Click to access MGI_Mexico_Full_report_March_2014.ashx3.pdf

But why does the former Sick Man of Europe and the present Healthy Man of Europe, Germany, have a similar history of GDP/worker rise and stagnation as Italy, only milder? From the data, it seems that Germany has been holding on to manufacturing jobs harder than the United States. My first thought was guessing working hours fell harder in Germany, but that turned out to be precisely the wrong explanation. The idea that Germany’s falling behind the U.S. in output per worker is due to different labor market fates in these countries is contradicted by a lot of the German productivity stagnation taking place before Germany’s labor market sclerosis began to subside in 2005. So my present guess is that Germany has been falling behind the United States due to its failure to move quickly from manufacturing into high-value-added services. Perhaps most of the Axis productivity stagnation can be explained via three factors: over-reliance on high-wage manufacturing, insufficient labor market churn, and an aging, more risk-averse working population.

It now seems time to give some charts of the labor force sizes of the Axis countries, as well as that of the United States:

Screenshot (37)
http://research.stlouisfed.org/fred2/graph/?g=1Erx
Screenshot (38)
http://research.stlouisfed.org/fred2/graph/?g=1Ers
Screenshot (39)
http://research.stlouisfed.org/fred2/graph/?g=1Eu7
Screenshot (40)
http://research.stlouisfed.org/fred2/graph/?g=1FUm

Nothing here to clearly relate to productivity differences. Aw, well.

From these charts, it seems clear that variation in unemployment rates between countries really is mostly a structural issue, not one related to the rate of growth of the size of the labor force.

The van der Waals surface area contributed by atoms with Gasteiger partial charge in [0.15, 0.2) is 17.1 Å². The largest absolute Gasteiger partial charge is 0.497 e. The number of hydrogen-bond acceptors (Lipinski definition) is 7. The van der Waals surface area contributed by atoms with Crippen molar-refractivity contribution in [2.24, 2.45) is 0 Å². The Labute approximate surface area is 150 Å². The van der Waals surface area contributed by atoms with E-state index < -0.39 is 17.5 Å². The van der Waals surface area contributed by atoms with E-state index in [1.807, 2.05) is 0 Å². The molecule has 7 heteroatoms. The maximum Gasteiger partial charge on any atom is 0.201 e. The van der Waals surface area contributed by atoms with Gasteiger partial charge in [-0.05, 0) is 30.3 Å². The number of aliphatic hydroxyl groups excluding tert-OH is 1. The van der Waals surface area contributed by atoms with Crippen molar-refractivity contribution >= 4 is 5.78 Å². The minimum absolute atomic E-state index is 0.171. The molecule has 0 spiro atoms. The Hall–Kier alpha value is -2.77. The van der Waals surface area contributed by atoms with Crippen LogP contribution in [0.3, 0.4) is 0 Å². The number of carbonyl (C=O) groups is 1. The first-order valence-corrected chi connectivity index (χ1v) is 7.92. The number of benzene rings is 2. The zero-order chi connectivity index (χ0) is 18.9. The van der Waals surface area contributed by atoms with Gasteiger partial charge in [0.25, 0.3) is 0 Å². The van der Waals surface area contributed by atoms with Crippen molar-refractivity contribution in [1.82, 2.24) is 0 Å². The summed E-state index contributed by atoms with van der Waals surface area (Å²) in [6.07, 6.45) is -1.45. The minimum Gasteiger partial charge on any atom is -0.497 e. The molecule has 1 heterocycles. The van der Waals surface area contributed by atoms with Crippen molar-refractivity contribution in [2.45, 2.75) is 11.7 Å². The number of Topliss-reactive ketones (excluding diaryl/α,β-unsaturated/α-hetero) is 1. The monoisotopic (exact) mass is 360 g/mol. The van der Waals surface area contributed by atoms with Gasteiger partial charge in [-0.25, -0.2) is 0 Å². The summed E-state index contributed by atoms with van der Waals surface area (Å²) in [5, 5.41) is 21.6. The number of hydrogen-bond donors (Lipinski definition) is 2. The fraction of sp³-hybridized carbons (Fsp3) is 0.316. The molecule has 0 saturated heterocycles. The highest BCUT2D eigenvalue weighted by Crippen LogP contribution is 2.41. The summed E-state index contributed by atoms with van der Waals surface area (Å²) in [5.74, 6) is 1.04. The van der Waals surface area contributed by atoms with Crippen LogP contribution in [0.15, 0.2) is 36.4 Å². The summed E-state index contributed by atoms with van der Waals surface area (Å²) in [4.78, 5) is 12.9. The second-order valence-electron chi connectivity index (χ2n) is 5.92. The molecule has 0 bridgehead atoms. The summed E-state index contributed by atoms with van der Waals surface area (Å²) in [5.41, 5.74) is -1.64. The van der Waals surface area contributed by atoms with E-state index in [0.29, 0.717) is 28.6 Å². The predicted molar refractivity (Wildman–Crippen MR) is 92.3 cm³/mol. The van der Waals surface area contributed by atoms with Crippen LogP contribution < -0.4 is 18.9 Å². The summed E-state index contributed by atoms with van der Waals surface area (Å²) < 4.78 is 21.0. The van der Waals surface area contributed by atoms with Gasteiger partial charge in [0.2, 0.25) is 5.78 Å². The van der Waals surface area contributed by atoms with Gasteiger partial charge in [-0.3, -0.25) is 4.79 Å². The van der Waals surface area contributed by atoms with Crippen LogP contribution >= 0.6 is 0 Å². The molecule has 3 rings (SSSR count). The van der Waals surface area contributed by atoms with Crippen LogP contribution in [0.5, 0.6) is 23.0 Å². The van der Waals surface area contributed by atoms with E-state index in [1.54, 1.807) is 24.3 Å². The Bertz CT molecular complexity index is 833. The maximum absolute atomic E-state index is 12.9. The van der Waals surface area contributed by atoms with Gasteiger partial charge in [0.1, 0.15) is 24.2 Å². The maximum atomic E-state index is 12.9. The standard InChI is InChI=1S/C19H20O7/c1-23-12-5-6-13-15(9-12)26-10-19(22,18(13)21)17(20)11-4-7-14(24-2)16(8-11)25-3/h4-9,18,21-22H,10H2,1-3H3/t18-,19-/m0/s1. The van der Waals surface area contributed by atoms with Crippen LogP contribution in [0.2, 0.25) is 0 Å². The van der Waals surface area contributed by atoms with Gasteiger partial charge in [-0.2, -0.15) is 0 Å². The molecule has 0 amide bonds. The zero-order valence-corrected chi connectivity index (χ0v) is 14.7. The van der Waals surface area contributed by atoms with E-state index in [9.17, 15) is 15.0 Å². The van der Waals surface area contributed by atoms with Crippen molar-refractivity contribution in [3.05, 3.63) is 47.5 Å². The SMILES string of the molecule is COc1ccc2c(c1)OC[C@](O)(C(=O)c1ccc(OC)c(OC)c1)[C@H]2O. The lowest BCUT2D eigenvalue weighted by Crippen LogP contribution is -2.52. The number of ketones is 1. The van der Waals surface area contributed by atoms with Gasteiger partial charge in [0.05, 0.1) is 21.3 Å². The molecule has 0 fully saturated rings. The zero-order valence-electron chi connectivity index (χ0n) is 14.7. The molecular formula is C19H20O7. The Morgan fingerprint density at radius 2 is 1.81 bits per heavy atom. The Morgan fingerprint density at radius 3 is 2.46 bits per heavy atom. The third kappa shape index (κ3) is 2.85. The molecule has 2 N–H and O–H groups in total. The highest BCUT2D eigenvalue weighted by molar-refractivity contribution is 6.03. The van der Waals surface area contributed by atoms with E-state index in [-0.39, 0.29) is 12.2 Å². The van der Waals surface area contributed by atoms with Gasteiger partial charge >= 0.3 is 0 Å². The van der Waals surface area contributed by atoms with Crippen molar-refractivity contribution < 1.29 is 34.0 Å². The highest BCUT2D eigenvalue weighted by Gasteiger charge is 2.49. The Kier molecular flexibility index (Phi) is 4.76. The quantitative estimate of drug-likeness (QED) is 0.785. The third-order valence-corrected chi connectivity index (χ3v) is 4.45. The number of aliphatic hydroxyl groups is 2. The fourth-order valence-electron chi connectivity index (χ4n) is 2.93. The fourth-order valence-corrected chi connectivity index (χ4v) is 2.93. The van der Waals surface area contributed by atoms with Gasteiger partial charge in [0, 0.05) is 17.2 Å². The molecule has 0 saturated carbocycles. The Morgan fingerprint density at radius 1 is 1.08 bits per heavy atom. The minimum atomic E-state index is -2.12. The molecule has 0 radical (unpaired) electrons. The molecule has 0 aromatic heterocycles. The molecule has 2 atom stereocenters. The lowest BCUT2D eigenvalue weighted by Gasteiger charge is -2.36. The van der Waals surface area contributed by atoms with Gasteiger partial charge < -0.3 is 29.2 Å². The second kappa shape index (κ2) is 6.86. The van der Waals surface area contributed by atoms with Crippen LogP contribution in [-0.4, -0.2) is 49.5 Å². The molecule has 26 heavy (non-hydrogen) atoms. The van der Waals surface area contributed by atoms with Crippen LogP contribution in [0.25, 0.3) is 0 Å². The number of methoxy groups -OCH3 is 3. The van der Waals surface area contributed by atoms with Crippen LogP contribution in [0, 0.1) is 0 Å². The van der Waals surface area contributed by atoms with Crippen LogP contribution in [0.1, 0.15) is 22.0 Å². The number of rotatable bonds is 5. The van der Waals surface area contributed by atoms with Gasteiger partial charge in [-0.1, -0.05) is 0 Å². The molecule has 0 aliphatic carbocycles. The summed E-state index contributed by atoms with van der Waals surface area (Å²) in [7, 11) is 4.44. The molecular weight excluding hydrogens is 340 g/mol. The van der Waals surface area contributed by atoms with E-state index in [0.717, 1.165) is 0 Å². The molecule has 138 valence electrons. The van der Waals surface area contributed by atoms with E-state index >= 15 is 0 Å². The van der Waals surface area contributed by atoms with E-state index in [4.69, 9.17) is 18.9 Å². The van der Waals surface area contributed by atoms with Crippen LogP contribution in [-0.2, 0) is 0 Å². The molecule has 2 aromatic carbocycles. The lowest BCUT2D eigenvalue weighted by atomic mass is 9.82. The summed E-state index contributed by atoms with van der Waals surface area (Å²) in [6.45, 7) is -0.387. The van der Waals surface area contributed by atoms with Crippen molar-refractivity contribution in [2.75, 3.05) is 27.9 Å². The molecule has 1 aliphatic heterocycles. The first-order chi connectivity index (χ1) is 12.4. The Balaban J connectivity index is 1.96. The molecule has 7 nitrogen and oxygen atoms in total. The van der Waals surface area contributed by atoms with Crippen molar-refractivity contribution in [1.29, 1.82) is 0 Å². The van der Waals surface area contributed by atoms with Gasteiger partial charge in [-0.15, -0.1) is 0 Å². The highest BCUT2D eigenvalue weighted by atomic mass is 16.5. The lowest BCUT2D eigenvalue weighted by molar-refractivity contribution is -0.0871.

Why the U.S. had Two, not One, WW I Demobilization Recessions

I have often found it curious that the U.S. had two post-World War I demobilization recessions, rather than just one, with the later one being much more severe than the earlier. The U.S. also apparently had two post-World War II demobilization recessions, but the 1948-49 recession isn’t as interesting because industrial production fell by only 9 to 10%, not by 32% as in 1920-21, and was much less severe than that in 1945. The simple fact of the matter is that the recessions of 1920-21 and 1918-19 were distinct due to the delayed effects of government deficit spending. Due to confusion about when the war would end, U.S. government spending cuts in the aftermath of the armistice occured remarkably late (in comparison to those just after WWII) and the industrial demobilization that occured in 1918-19 was remarkably incomplete (yes, the yearly estimates are for the entire year). Thus, up to mid-1920, the U.S. economy was wildly overheated in all but real output and stock prices. The period between the two demobilization recessions was characterized by an import boom (the export boom only ended after the end of the import boom), high inflation (up to June 1920), and the yield curve being steeply inverted. This period was apparently the only one in U.S. history in which the yield curve inverted before a recession and continuously remained inverted into the next recession.

The total length of the 1920-21 recession was the same as that of the recession of 2008: 18 months. This was normal for pre-Great Depression U.S. recessions, but one has to remember that the recession of 2008 was the longest the U.S. has experienced since the Great Depression. The most severe portion of the recession occured between August 1920 and March 1921. This was a period of strong deflation, a flattening yield curve, and the highest short-term real interest rates in the history of the United States. The end of the 1920-21 recession also had significant downward wage flexibility, which helped lead to a speedy and strong recovery. The idea that either the Federal Reserve or tax cuts had much to do with the end of the 1920-21 recession is rather dubious. The New York Fed Discount Rate was over 50 basis points higher at the end of the recession than at its beginning. Likewise, the recession was pretty much over by the time the first of the Mellon tax cuts were put into effect in July of 1921.